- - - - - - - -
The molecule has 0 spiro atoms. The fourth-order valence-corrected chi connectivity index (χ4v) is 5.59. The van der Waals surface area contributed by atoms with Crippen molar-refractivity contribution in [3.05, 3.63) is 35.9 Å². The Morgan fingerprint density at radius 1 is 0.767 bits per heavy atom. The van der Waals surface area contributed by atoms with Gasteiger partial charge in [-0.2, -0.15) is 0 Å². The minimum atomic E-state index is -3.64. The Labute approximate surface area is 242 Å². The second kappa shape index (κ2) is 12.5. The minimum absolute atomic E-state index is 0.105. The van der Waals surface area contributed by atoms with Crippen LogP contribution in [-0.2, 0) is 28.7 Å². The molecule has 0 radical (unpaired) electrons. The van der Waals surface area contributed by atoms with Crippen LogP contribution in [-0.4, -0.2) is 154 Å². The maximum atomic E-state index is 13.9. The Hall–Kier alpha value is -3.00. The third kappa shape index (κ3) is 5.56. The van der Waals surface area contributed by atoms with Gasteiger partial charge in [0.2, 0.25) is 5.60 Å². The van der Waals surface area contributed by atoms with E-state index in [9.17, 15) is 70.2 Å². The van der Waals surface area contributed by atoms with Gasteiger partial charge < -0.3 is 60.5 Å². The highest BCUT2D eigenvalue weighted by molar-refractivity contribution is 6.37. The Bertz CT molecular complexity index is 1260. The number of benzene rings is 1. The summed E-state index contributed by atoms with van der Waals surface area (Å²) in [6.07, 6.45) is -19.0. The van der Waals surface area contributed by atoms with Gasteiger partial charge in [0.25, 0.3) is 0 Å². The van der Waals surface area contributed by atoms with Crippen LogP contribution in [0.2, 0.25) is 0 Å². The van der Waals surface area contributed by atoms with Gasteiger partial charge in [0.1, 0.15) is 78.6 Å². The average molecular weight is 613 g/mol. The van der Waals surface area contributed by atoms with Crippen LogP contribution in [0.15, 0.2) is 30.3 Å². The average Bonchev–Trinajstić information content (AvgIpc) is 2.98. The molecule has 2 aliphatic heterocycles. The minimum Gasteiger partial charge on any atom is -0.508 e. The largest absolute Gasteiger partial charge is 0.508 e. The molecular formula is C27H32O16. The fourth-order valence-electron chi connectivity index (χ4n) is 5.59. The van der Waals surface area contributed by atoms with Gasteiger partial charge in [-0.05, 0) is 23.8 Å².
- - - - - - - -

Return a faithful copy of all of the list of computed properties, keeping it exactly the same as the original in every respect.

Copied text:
The molecule has 0 spiro atoms. The fourth-order valence-corrected chi connectivity index (χ4v) is 5.59. The van der Waals surface area contributed by atoms with Crippen molar-refractivity contribution in [3.05, 3.63) is 35.9 Å². The Morgan fingerprint density at radius 1 is 0.767 bits per heavy atom. The van der Waals surface area contributed by atoms with Gasteiger partial charge in [-0.2, -0.15) is 0 Å². The minimum atomic E-state index is -3.64. The Labute approximate surface area is 242 Å². The second kappa shape index (κ2) is 12.5. The minimum absolute atomic E-state index is 0.105. The van der Waals surface area contributed by atoms with Crippen LogP contribution in [-0.2, 0) is 28.7 Å². The molecule has 0 radical (unpaired) electrons. The van der Waals surface area contributed by atoms with Crippen LogP contribution in [-0.4, -0.2) is 154 Å². The maximum atomic E-state index is 13.9. The Hall–Kier alpha value is -3.00. The third kappa shape index (κ3) is 5.56. The van der Waals surface area contributed by atoms with Gasteiger partial charge in [0.2, 0.25) is 5.60 Å². The van der Waals surface area contributed by atoms with E-state index in [9.17, 15) is 70.2 Å². The van der Waals surface area contributed by atoms with Gasteiger partial charge < -0.3 is 60.5 Å². The highest BCUT2D eigenvalue weighted by molar-refractivity contribution is 6.37. The Bertz CT molecular complexity index is 1260. The number of benzene rings is 1. The summed E-state index contributed by atoms with van der Waals surface area (Å²) in [6.07, 6.45) is -19.0. The van der Waals surface area contributed by atoms with Gasteiger partial charge in [0.25, 0.3) is 0 Å². The van der Waals surface area contributed by atoms with Crippen LogP contribution in [0.2, 0.25) is 0 Å². The van der Waals surface area contributed by atoms with Gasteiger partial charge in [0.1, 0.15) is 78.6 Å². The average molecular weight is 613 g/mol. The van der Waals surface area contributed by atoms with Crippen LogP contribution in [0.15, 0.2) is 30.3 Å². The average Bonchev–Trinajstić information content (AvgIpc) is 2.98. The molecule has 2 aliphatic heterocycles. The minimum Gasteiger partial charge on any atom is -0.508 e. The largest absolute Gasteiger partial charge is 0.508 e. The molecular formula is C27H32O16. The fourth-order valence-electron chi connectivity index (χ4n) is 5.59. The van der Waals surface area contributed by atoms with Gasteiger partial charge in [-0.05, 0) is 23.8 Å².